This is the beginning of a new weekly feature where I ask comic creators that I like a lot to recommend a great comic that they’d like to see spotlighted. They pick the comic and then I write a review of the comic (of course, this runs the risk of them picking a comic that I don’t like, but there’s so many great comics out there to pick from that I find it hard to believe that that will ever actually happen).
We begin with Jeff Lemire, the star writer of Justice League United, Futures End, Teen Titans Earth One, The Valiant and the upcoming Hawkeye relaunch at Marvel (not to mention all of his past great works, like Essex County, The Underwater Welder, Sweet Tooth, The Nobody, Animal Man, Trillium, Green Arrow, Frankenstein, Justice League Dark and Superboy in Adventure Comics). Jeff recommends Nate Powell’s 2008 graphic novel, Swallow Me Whole.
Swallow Me Whole tells the story of two step-siblings, Ruth and Perry, who are each dealing with mental issues (both have some form or schizophrenia and Ruth also deals with obsessive compulsive disorder). We follow them over a number of years. The book opens with their sick grandmother moving into their home to live on the couch in the family’s living room. What is expected to only be a short stay (due to how sick she is) turns out into years.
Early on, we see that Ruth hallucinates bugs that speak to her…
Comics have always had a marvelous way with depicting mental illness. Powell really captures just how terrifying these visions are to Ruth, while also nailing how her situation affects those around her.
Perry hallucinates that a wizard on a pencil is talking to him, making him do “drawing missions.” The relationship between Ruth and Perry is fascinating, as their shared connection via their respective illnesses allows for Powell to get in some cogent statements about the frustrations they’re going through. Check out Perry’s comments here…
Eventually, there is a demarcation point where Ruth is accurately diagnosed and is therefore able to become medicated while Perry has his issues sort of shooed away (partly this is because Perry’s issues involve him drawing a lot while Ruth’s involve collecting jars and jars of dead bugs). It is particularly rough to see the limitations of medicine, though, when it comes to Ruth’s issues. Her schizophrenia is really not her biggest problem – it is her OCD that tells her that all of this must be happening for a reason. She must be able to control the universe through these messages. It is a belief that will only bring her ruin.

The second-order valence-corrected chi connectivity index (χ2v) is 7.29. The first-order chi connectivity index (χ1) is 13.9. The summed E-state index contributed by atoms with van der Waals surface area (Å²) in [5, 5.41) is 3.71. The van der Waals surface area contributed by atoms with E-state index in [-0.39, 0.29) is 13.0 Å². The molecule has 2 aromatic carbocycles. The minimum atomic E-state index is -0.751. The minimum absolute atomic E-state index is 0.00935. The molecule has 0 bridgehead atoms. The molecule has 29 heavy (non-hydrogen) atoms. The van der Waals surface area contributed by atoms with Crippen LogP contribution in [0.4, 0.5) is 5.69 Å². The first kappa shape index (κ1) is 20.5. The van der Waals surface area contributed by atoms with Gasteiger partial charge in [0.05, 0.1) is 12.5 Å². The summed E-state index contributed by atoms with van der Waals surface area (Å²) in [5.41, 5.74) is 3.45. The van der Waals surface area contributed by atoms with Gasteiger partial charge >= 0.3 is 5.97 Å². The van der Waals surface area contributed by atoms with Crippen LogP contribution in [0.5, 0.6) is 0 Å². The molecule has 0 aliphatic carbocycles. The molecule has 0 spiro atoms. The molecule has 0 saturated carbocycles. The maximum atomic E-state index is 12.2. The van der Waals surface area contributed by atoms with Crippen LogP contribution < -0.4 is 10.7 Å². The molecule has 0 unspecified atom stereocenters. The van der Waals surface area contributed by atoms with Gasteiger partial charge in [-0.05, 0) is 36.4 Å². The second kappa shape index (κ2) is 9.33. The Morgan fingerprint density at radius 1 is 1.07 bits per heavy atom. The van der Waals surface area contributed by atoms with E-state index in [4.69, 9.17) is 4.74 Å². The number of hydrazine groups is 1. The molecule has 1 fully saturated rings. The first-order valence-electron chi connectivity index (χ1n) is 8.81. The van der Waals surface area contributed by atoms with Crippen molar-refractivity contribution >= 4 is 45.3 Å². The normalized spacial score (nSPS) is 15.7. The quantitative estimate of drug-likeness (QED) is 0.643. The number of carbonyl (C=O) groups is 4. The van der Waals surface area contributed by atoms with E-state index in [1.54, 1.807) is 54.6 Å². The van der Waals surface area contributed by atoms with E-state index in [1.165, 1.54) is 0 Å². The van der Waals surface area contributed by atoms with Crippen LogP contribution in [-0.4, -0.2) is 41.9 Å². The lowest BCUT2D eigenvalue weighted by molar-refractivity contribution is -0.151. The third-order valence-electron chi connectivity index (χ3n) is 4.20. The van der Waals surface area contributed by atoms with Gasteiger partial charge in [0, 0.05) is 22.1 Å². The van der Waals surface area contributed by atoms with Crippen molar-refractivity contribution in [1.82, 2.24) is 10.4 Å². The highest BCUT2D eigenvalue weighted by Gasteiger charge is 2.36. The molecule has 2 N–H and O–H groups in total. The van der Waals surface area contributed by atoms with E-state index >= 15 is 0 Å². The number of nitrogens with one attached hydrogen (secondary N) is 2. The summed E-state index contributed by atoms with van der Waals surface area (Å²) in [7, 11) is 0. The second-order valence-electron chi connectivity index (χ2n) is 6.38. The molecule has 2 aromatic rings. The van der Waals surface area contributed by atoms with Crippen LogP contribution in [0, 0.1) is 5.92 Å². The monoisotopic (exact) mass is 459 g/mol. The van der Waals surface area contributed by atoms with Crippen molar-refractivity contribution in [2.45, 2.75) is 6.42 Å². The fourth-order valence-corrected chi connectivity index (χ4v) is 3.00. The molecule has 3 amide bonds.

As I mentioned earlier, the comic is not just about Ruth and Perry, but about their family, as well, and the exasperation that they have in dealing with their kids, Ruth in particular. Plus, of course, there is the issue of their grandmother slowly dying in the family living room. I wasn’t particularly thrilled with Sally Field’s arc on ER back in the day, but one thing that I thought that the show handled well was when her son began to display the same mental problems his mother had and Maura Tierney’s character had to now deal with both her mother AND her brother, plus, of course, wonder if she was bound to head down the same path. That familial connection is present with Ruth’s grandmother, who had her own voices in her life. She dealt with them through her faith in God and through her painting. Check out this strong sequence where she discussed her issues with Ruth, as Powell uses the comic book medium to pull off a sequence that I believe would look odd in a movie…
Nate Powell has always done an amazing job with his use of negative space in his works. However, more so than just his use of negative space as a whole, he really uses BLACK well. Lots of black and white artists understand the power of black, but few use it as well as Powell. There is a crackling energy in his blacks. Check out this page…
There is a lot of that throughout the book.
One thing that I liked that I know has gotten some criticism is the lettering. I liked how Powell makes it difficult to read some people’s word balloons, as that is clearly an intentional effect to show detachment, the same way a TV show or a movie might mute out the sounds around someone…
Swallow Me Whole is ultimately a tragedy, so I certainly can understand why it might be a bit too much for some readers, but if you want a brilliant demonstration of the power of sequential art, then it is well worth reading (it also won the Eisner Award for Best Original Graphic Novel, for whatever that’s worth to you).
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